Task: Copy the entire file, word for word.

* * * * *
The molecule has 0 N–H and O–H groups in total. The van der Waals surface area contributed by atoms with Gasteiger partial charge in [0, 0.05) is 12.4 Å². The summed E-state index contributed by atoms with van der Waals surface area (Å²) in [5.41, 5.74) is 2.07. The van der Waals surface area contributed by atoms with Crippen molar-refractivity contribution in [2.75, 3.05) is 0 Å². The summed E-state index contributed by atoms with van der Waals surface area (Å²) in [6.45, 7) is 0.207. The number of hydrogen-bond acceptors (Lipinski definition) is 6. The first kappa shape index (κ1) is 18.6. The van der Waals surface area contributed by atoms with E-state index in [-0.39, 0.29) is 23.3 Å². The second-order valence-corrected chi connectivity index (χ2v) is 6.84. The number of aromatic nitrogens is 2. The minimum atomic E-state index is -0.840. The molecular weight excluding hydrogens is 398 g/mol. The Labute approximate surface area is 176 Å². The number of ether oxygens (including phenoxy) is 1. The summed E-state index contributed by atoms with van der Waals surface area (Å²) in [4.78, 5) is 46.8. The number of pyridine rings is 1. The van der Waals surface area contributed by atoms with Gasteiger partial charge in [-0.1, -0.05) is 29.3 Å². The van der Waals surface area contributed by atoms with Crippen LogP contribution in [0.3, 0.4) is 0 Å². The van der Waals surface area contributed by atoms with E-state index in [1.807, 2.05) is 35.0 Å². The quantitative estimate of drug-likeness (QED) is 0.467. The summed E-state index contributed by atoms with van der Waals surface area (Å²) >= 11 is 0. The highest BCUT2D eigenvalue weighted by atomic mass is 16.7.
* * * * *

The molecule has 0 N–H and O–H groups in total. The van der Waals surface area contributed by atoms with Gasteiger partial charge in [0, 0.05) is 12.4 Å². The summed E-state index contributed by atoms with van der Waals surface area (Å²) in [5.41, 5.74) is 2.07. The van der Waals surface area contributed by atoms with Crippen molar-refractivity contribution in [2.75, 3.05) is 0 Å². The summed E-state index contributed by atoms with van der Waals surface area (Å²) in [6.45, 7) is 0.207. The number of hydrogen-bond acceptors (Lipinski definition) is 6. The first kappa shape index (κ1) is 18.6. The van der Waals surface area contributed by atoms with E-state index in [-0.39, 0.29) is 23.3 Å². The second-order valence-corrected chi connectivity index (χ2v) is 6.84. The number of aromatic nitrogens is 2. The minimum atomic E-state index is -0.840. The molecular weight excluding hydrogens is 398 g/mol. The Labute approximate surface area is 176 Å². The number of ether oxygens (including phenoxy) is 1. The summed E-state index contributed by atoms with van der Waals surface area (Å²) in [4.78, 5) is 46.8. The number of pyridine rings is 1. The van der Waals surface area contributed by atoms with Gasteiger partial charge in [-0.1, -0.05) is 29.3 Å². The van der Waals surface area contributed by atoms with Crippen LogP contribution in [0.3, 0.4) is 0 Å². The van der Waals surface area contributed by atoms with E-state index in [1.807, 2.05) is 35.0 Å². The quantitative estimate of drug-likeness (QED) is 0.467. The summed E-state index contributed by atoms with van der Waals surface area (Å²) >= 11 is 0. The highest BCUT2D eigenvalue weighted by atomic mass is 16.7.